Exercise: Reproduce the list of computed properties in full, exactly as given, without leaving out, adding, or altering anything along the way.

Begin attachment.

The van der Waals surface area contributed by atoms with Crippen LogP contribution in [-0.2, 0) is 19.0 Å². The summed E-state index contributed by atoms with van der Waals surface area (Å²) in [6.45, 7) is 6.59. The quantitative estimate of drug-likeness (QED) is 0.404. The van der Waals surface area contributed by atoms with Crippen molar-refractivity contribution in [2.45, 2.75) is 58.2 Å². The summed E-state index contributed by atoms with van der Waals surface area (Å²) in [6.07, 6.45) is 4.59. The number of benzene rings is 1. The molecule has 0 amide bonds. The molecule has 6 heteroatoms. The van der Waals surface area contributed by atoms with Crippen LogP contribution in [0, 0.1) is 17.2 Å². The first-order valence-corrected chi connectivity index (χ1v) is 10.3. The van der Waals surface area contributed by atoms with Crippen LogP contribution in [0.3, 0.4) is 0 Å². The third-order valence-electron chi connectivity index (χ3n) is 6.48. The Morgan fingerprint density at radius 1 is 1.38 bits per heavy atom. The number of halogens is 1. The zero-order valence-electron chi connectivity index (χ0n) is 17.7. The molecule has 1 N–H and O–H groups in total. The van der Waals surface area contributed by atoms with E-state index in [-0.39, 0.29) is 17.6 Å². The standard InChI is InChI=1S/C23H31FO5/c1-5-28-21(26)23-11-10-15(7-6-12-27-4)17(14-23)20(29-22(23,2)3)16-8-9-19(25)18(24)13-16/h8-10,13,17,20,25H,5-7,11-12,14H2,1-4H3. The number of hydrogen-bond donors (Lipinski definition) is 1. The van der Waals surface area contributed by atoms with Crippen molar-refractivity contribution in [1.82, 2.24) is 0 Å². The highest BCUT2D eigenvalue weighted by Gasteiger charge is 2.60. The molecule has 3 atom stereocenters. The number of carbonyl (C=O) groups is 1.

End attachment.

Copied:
The van der Waals surface area contributed by atoms with Crippen LogP contribution in [-0.2, 0) is 19.0 Å². The summed E-state index contributed by atoms with van der Waals surface area (Å²) in [6.45, 7) is 6.59. The quantitative estimate of drug-likeness (QED) is 0.404. The van der Waals surface area contributed by atoms with Crippen molar-refractivity contribution in [2.45, 2.75) is 58.2 Å². The summed E-state index contributed by atoms with van der Waals surface area (Å²) in [6.07, 6.45) is 4.59. The number of benzene rings is 1. The molecule has 0 amide bonds. The molecule has 6 heteroatoms. The van der Waals surface area contributed by atoms with Crippen LogP contribution in [0, 0.1) is 17.2 Å². The first-order valence-corrected chi connectivity index (χ1v) is 10.3. The van der Waals surface area contributed by atoms with Crippen LogP contribution in [0.3, 0.4) is 0 Å². The third-order valence-electron chi connectivity index (χ3n) is 6.48. The Morgan fingerprint density at radius 1 is 1.38 bits per heavy atom. The number of halogens is 1. The zero-order valence-electron chi connectivity index (χ0n) is 17.7. The molecule has 1 N–H and O–H groups in total. The van der Waals surface area contributed by atoms with E-state index in [-0.39, 0.29) is 17.6 Å². The standard InChI is InChI=1S/C23H31FO5/c1-5-28-21(26)23-11-10-15(7-6-12-27-4)17(14-23)20(29-22(23,2)3)16-8-9-19(25)18(24)13-16/h8-10,13,17,20,25H,5-7,11-12,14H2,1-4H3. The number of hydrogen-bond donors (Lipinski definition) is 1. The van der Waals surface area contributed by atoms with Crippen molar-refractivity contribution in [1.82, 2.24) is 0 Å². The highest BCUT2D eigenvalue weighted by Gasteiger charge is 2.60. The molecule has 3 atom stereocenters. The number of carbonyl (C=O) groups is 1.